The second portion delves into reflection, akin to the state you’re inevitably thrust into after substances vacate the body, or people vacate your life. This part sees King Creosote return (they jointly created the stunning LP Diamond Mine in 2011). This time, it’s on Hopkins’ own territory, an electronic backyard littered with soft piano.
‘Abandon Window’ is an ethereal rumination, but Immunity‘s eponymous epilogue may be Hopkins’ magnum opus. Nearly ten minutes long, filled with clicking loops, layers of piano and King Creosote’s vocals, it’s one of few tracks in the last decade to perfectly encapsulate loss, sorrow and rue, as well as still being cathartic.
Ultimately, Immunity is a powerful assimilation of numerous reels cut up and spliced together to create a dynamic and cinematic listening experience, and clear indication that Hopkins will become, with Brian Eno, one of the UK’s greatest modern-day composers. [Harris Brine]
Mike McDonald‘s album of 2013
Justifying why one album is better than all others to yourself is a tricky business. Why is Jon Hopkins’ Immunity better than everything else released in 2013? Certainly it had an immediate impact, capturing my imagination from the first spin. It was obvious from that first listen that the album had depth, nuance and cohesion, and over repeat listens this has become only more apparent. Yet, while these things help – a lot – in making this my album of the year, it’s actually how Immunity relates to everything else I’ve loved this year that really sets it apart.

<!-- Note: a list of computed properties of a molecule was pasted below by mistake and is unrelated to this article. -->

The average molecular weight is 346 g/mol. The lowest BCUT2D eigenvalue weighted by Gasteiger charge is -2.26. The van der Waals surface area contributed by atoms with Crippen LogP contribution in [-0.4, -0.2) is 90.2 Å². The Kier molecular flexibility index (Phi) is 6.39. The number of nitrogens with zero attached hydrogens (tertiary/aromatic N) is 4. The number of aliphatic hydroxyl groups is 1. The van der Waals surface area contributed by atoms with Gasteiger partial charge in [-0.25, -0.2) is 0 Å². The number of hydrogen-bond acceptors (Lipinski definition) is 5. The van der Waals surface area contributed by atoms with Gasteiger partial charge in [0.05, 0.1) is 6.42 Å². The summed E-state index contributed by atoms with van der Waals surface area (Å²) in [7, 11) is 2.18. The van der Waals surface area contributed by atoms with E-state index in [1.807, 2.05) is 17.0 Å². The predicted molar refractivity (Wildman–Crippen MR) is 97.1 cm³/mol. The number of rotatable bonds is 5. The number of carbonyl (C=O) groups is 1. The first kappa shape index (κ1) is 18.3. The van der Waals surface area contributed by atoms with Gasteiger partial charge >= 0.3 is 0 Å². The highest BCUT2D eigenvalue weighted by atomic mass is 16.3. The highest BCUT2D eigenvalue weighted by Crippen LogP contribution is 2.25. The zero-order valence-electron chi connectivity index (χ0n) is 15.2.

2013 has been a great year for electronic music, particularly the more instrumental end of things. I’ve found myself listening to more piano pieces than guitar riffs for the first time, and despite a long-running passion for broad, textural electronica, I’ve found that there’s been a renewed focus on expanded sound-stages in many of this year’s releases that has had me, at times, mesmerised.
Hopkins has succeeded in striking alchemical gold with an amalgam of electronic beats and analogue instrumentation; nothing new in that, but it does capture the essence of what this year has been about for me. In doing so, I’ve found that this is an album that is both communal and intimate, that I can listen to morning, noon and night and that I’ll be coming back to many a year from now. By distilling the best elements of a great year of music, Jon Hopkins’ Immunity stands out as the best record of the year. [Mike McDonald]